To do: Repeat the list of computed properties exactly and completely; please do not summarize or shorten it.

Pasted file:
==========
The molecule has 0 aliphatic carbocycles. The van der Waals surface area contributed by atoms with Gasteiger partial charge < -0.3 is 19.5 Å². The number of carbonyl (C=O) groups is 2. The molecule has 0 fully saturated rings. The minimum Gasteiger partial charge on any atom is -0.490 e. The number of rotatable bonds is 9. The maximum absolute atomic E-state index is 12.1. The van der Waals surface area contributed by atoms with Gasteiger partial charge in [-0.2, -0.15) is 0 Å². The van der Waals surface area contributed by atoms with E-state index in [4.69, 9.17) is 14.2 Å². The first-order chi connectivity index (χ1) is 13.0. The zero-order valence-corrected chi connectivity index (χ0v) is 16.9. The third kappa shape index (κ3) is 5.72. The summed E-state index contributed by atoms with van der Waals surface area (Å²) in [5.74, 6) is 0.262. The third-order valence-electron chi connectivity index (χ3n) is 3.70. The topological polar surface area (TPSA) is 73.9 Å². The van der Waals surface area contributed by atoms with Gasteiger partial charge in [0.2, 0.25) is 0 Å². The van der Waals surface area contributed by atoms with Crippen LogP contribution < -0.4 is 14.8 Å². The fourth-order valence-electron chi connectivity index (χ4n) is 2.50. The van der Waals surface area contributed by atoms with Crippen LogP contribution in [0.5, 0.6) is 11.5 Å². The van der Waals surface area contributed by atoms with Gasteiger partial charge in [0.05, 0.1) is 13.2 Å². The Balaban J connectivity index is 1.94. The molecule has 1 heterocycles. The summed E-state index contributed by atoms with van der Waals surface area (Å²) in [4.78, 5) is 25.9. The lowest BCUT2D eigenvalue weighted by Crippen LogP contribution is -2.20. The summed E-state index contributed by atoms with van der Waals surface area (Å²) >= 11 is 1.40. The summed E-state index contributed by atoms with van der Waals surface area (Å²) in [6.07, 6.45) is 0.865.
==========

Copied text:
The molecule has 0 aliphatic carbocycles. The van der Waals surface area contributed by atoms with Gasteiger partial charge < -0.3 is 19.5 Å². The number of carbonyl (C=O) groups is 2. The molecule has 0 fully saturated rings. The minimum Gasteiger partial charge on any atom is -0.490 e. The number of rotatable bonds is 9. The maximum absolute atomic E-state index is 12.1. The van der Waals surface area contributed by atoms with Gasteiger partial charge in [-0.2, -0.15) is 0 Å². The van der Waals surface area contributed by atoms with E-state index in [4.69, 9.17) is 14.2 Å². The first-order chi connectivity index (χ1) is 13.0. The zero-order valence-corrected chi connectivity index (χ0v) is 16.9. The third kappa shape index (κ3) is 5.72. The summed E-state index contributed by atoms with van der Waals surface area (Å²) in [5.74, 6) is 0.262. The third-order valence-electron chi connectivity index (χ3n) is 3.70. The topological polar surface area (TPSA) is 73.9 Å². The van der Waals surface area contributed by atoms with Gasteiger partial charge in [0.2, 0.25) is 0 Å². The van der Waals surface area contributed by atoms with Crippen LogP contribution < -0.4 is 14.8 Å². The fourth-order valence-electron chi connectivity index (χ4n) is 2.50. The van der Waals surface area contributed by atoms with Crippen LogP contribution in [0.5, 0.6) is 11.5 Å². The van der Waals surface area contributed by atoms with Gasteiger partial charge in [0.05, 0.1) is 13.2 Å². The Balaban J connectivity index is 1.94. The molecule has 1 heterocycles. The summed E-state index contributed by atoms with van der Waals surface area (Å²) in [4.78, 5) is 25.9. The lowest BCUT2D eigenvalue weighted by Crippen LogP contribution is -2.20. The summed E-state index contributed by atoms with van der Waals surface area (Å²) >= 11 is 1.40. The summed E-state index contributed by atoms with van der Waals surface area (Å²) in [6.07, 6.45) is 0.865.